FBC Securities has warned of grave consequences including stunted growth for the country if Reserve Bank of Zimbabwe (RBZ) governor John Mangudya continues on his tough inflation containment strategy without paying attention to the need for liquidity.
The RBZ chief raved up his monetary policy stance in a mid-term monetary policy statement (MPS) on Thursday, as he maintained targets to push quarterly reserve money growth to zero percent.
The strategy has already precipitated subdued spending, with serious knock on effects of business and economic growth.
In an analysis of the MPS released at the weekend, researchers at FBC Securities appeared to caution that the RBZ had been so preoccupied with the war on inflation and exchange rate fragilities, downplaying other repercussions of conservative monetary targeting.
“The bank (RBZ) has maintained its tight monetary stance to control inflationary and exchange rate pressures emanating from global and domestic shocks, with the quarterly reserve money growth target being revised to 0%,” FBC said in its eight page paper.
“While maintaining a tight monetary stance may be key in achieving inflation and exchange rate stability, tight monetary policies are likely to restrict economic growth as liquidity is essential in driving growth and investment spending. Inflation targeting and exchange rate stability are the primary economic objectives but achieving these and a favourable gross domestic product growth target is mutually exclusive,” the paper said.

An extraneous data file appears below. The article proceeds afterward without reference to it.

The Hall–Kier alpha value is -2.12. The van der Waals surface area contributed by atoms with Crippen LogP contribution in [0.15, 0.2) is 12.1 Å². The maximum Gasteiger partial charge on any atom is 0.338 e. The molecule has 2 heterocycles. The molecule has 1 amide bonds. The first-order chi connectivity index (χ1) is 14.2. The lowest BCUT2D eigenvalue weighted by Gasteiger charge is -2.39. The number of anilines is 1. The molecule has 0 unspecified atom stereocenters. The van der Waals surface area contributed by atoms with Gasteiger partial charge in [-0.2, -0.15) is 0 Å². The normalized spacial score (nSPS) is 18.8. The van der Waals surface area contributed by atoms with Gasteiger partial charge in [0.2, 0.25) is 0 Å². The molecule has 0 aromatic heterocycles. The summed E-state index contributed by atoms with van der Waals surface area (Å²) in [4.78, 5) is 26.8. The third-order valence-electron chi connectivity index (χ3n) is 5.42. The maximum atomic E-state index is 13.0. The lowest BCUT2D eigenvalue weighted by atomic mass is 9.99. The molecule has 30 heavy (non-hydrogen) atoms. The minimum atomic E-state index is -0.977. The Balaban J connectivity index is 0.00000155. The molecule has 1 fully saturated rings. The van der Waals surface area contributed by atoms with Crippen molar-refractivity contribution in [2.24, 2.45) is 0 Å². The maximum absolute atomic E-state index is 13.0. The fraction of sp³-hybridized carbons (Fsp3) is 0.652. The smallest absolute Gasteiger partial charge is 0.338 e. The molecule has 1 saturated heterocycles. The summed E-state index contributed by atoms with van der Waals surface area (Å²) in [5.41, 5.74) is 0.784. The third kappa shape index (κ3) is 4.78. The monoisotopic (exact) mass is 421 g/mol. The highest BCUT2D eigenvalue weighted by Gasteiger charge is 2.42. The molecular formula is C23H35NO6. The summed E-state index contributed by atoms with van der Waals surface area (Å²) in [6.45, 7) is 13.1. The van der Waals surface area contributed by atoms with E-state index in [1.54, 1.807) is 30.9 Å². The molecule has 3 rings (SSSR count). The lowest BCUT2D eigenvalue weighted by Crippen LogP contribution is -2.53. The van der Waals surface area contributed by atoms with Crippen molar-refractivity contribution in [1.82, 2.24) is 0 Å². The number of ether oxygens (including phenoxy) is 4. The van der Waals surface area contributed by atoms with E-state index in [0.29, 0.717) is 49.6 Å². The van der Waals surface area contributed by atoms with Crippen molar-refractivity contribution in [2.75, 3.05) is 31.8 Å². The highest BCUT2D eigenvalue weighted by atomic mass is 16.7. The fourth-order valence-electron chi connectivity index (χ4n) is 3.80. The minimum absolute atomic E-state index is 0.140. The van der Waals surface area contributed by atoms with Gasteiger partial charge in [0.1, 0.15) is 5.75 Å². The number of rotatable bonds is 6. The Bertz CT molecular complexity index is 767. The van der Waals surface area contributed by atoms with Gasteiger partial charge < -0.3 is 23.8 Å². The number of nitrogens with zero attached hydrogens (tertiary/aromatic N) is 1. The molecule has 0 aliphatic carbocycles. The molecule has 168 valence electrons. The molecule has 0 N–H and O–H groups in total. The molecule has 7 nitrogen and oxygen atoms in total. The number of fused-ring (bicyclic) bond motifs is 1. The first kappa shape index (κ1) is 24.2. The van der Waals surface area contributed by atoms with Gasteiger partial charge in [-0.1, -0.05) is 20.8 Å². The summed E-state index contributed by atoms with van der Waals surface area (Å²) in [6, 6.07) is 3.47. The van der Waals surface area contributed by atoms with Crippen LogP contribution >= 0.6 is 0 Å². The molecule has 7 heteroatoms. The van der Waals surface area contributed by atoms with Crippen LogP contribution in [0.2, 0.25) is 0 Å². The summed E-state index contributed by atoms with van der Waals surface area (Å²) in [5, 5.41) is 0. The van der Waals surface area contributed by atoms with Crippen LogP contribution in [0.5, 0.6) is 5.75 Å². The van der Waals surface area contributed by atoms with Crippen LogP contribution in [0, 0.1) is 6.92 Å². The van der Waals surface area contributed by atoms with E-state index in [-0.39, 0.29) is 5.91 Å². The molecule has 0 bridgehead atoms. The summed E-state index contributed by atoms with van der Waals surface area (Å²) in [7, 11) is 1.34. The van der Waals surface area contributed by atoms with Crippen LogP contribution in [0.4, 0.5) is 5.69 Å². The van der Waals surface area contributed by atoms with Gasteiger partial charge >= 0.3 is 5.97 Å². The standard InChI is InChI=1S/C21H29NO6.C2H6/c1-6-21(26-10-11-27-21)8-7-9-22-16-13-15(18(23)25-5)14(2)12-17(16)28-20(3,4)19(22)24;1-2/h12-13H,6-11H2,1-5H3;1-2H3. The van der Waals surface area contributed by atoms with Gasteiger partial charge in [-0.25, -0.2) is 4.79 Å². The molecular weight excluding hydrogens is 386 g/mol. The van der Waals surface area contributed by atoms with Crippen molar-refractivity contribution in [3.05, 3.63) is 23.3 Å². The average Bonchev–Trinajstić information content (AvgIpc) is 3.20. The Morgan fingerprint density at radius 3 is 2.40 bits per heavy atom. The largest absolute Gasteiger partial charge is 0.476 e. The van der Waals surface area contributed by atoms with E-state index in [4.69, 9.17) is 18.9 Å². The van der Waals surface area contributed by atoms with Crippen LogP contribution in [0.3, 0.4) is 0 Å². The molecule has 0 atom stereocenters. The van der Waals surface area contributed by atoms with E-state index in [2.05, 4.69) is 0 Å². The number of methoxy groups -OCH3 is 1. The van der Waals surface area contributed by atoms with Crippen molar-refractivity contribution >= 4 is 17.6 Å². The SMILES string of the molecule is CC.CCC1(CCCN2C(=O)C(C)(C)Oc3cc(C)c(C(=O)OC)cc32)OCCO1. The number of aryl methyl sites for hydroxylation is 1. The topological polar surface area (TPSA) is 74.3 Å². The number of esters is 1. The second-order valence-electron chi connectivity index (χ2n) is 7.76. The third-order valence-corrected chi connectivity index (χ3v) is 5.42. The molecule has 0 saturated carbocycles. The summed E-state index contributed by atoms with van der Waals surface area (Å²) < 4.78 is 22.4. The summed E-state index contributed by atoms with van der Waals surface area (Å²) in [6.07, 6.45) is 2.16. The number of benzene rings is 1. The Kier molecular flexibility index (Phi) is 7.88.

“While the measures introduced by government and the mopping up of excess liquidity appearsto be bearing fruits, restrictive government policies and a tight monetary stance are ultimately not conducive for economic growth and investment spending. Local inflation has remained elevated since the beginning of the year.
“Inflationary pressures have been partly driven by external factors such as the Russia-Ukraine war which has impacted import prices of raw materials, food and liquid fuels. Domestically, adverse inflation expectations and exchange rate depreciation have also been major drivers of inflation,” FBC noted in its report.
The report also analysed developments at the foreign currency auction system.
“Introduction of the willing buyer willing seller foreign exchange trade mechanism has alleviated some pressure off the main auction, evidenced by a reduction in the average number of bids from 2 000 bids per week to 1 450 bids per week.
“To enhance confidence, the bank has cleared some backlog, and is in the process of settling the ring-fenced backlog amounting to US$169 million. While these are positive developments, the country still faces significant foreign currency shortages with many market players failing to access adequate currency for their operations,” the paper added.
The annual inflation rate surged to 256% in July, from 191% a month earlier — the highest such rate on the continent.
The annual inflation rate was estimated at 131% in May, which translates to a 125 percentage point gain in three months.